What’s the latest on London’s new Low Traffic Neighbourhoods?

What’s the latest on London’s new Low Traffic Neighbourhoods?

While the creation of Low Traffic Neighbourhoods is a matter for individual councils, they are among issues that have most exercised Londoners during this mayoral election period. Here is an update on recent developments.

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Harrow Council’s Cabinet has scrapped the borough’s LTN trials in Greenhill, North Harrow, West Harrow and Southfield Park, plus three experimental cycle lanes. A review had found opposition to the LTN schemes ranging from 65-80 per cent. Council leader Graham Henson said he and his Labour colleagues had listened and in future Harrow would engage in pre-consultation over initiatives to make safer streets and meet the council’s 2030 Net Zero pledge. A Labour councillor for one of the trial LTN wards said the council had been clear from the start there would be a full consultation at the end, so after the verdict of residents, “it was a simple decision”.

Kenton West Labour councillor Ajay Maru said the schemes have been a “nightmare” because of the consternation they cause. Conservative group leader Paul Osborne told national media that “it’s been clear from the beginning” residents were against the schemes. Green Assembly candidate Emma Wallace said, “a huge amount has been wasted on something that was never given time for the benefits to be felt”. The Harrow Cyclists group say the trials were diluted by changes and then lack of enforcement, but that nevertheless the LTNs had succeeded on their own terms by reducing traffic and increasing walking inside the areas, without increasing queuing at boundary road junctions.

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Outside Ealing Town Hall at the end of a residents’ protest march against LTNs on 24 April, campaign group One Ealing’s Lorna O’Driscoll inveighed against “this dreadful lived experience” – listing schools on boundary roads, carers, the disabled and local businesses among those impacted. She accused Ealing Labour, whose councillors had all seemingly avoided the march, of forgetting “the mantra of ‘for the many and not the few'”. She encouraged marchers to write to Labour councillors telling them to vote out council leader Julian Bell at Ealing Labour’s AGM on 10 May.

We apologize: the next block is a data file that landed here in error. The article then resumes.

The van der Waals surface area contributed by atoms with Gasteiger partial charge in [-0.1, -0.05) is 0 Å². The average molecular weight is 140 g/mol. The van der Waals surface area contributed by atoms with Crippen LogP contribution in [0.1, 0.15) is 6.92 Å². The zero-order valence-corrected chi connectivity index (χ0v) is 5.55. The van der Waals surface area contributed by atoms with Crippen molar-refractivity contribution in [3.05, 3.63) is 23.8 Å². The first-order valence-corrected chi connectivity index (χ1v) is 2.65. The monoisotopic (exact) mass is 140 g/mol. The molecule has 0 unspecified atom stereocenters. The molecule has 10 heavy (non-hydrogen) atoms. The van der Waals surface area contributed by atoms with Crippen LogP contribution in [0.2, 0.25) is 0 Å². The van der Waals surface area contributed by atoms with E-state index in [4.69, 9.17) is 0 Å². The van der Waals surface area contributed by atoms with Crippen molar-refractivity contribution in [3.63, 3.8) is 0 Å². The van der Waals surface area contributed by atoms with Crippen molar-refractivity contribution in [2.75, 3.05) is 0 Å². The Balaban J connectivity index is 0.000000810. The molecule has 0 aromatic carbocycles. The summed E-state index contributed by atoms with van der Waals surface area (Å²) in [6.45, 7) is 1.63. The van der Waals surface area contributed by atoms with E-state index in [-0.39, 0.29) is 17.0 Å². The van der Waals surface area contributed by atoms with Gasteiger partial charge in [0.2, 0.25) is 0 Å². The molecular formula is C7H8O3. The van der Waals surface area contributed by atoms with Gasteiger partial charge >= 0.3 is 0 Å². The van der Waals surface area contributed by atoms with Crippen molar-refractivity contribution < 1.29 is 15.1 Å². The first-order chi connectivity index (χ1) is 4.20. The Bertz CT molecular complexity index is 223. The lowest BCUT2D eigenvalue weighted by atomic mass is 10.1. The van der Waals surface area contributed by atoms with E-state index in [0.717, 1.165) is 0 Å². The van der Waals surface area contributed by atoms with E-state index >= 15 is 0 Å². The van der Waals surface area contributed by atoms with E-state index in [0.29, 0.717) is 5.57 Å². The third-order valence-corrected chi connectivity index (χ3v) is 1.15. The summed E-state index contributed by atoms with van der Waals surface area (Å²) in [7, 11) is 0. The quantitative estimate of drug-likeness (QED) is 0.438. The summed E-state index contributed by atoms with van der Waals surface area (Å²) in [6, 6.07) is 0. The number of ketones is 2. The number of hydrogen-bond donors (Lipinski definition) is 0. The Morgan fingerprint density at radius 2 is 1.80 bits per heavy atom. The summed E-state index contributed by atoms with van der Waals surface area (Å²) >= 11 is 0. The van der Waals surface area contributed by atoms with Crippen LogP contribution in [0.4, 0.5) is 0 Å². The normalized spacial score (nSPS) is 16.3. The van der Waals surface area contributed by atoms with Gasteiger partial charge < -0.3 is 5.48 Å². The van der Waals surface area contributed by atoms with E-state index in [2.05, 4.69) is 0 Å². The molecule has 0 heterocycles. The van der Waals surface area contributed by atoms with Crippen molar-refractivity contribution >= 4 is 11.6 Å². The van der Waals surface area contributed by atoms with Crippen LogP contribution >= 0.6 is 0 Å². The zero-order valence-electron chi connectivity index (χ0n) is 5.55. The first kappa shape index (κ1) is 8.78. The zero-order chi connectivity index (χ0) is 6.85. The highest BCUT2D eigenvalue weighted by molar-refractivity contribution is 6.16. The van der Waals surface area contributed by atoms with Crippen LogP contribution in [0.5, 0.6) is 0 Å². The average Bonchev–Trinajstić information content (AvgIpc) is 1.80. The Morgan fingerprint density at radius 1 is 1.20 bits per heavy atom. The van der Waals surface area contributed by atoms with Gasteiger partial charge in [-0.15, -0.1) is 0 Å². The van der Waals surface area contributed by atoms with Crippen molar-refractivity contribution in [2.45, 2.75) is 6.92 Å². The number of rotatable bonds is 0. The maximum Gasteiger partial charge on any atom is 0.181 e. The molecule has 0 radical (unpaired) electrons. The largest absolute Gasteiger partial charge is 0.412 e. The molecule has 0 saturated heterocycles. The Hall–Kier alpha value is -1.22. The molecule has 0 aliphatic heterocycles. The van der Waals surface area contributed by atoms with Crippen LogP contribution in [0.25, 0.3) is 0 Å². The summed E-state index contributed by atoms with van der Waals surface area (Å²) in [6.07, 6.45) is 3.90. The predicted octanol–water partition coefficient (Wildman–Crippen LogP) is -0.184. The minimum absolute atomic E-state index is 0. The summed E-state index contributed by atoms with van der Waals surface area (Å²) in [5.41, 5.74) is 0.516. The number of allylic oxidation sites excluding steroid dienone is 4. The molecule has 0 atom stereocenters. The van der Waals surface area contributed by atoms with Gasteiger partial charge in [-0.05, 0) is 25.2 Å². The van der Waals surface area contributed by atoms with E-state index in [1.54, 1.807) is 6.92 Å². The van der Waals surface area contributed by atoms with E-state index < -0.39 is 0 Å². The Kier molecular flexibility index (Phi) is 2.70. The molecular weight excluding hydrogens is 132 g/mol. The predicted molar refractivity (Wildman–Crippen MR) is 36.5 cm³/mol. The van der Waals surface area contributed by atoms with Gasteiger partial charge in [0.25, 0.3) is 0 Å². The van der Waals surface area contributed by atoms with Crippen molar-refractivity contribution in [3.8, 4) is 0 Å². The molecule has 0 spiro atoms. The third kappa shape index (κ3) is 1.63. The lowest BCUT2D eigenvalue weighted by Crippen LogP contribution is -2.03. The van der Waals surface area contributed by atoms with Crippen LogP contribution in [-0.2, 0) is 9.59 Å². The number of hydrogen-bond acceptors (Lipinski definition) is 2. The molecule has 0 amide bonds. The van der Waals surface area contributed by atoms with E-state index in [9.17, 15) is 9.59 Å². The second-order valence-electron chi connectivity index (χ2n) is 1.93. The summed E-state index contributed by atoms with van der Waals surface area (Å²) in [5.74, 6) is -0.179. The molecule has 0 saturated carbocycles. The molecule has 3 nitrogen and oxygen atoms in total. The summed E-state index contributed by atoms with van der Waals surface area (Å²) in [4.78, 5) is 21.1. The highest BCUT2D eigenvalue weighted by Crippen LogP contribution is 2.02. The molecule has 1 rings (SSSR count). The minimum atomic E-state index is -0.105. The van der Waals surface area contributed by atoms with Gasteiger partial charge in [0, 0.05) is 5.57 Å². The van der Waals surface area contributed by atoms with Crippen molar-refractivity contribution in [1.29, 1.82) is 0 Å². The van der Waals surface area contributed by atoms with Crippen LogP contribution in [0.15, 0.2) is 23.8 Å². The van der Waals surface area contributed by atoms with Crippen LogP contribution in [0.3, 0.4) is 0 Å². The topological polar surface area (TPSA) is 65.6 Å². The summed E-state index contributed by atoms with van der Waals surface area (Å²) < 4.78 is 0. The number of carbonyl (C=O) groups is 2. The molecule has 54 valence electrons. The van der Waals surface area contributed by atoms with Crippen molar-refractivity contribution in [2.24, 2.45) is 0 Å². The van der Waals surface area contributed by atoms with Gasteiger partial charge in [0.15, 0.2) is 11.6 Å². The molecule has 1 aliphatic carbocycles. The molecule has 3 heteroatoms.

Watching the march, Mark Eccleston of Better Ealing Streets said his local LTN has transformed his family’s life, enabling his autistic teenage son to cycle to school for the first time, and that opponents are exaggerating detours that have to be taken due to LTNs. In light of the severity of London’s air pollution, “we’ve got to act now” on active travel schemes, he said. Last week, it emerged that ANPR cameras installed to replace physical barriers to monitor Ealing LTNs had raised £1.47 million to date, and that a council employee had described in an email the most contentious of the borough’s trial LTNs as “Big Bertha” and anticipated local anger.

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Also on 24 April, a protest organised by OneLambeth in Brixton’s Windrush Square featured speeches from politicians, including Conservative candidate for Mayor Shaun Bailey and community figures who condemned LTNs as divisive. Wandsworth-based air pollution campaigner David Smith described being patronised for taking a different view from fellow activists. Mother-of-three Abi Babalola said policymakers “don’t care about people I care for.” Brixton Soup Kitchen CEO Solomon Smith said reaching the families they support has become “ten times harder”.

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Speakers at a demonstration in Islington on Saturday 1 May included mayoral candidates David Kurten, Farah London and Laurence Fox and London Assembly candidate Richard Tice of the Reform Party.

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Legal challenges are continuing. Campaign group Horrendous Hackney Road Closures won an appeal in March for a Judicial Review into Hackney’s trial schemes on the basis that the council didn’t consider the impact on main roads, equalities and air pollution, or consult in advance. One Lambeth is bringing a legal challenge due on 9 or 10 June 9th in the name of campaigner Sofia Sheikh, who lives on the edge of Railton LTN. She has debilitating sarcoidosis and uses a motorised wheelchair. They have raised almost £22,000 so far. OneChiswick is crowdfunding for a Judicial Review of Chiswick High Road’s C9 cycle lane, scheduled for 16 or 17 June. They also intend to pursue action over Turnham Green and South Chiswick LTNs.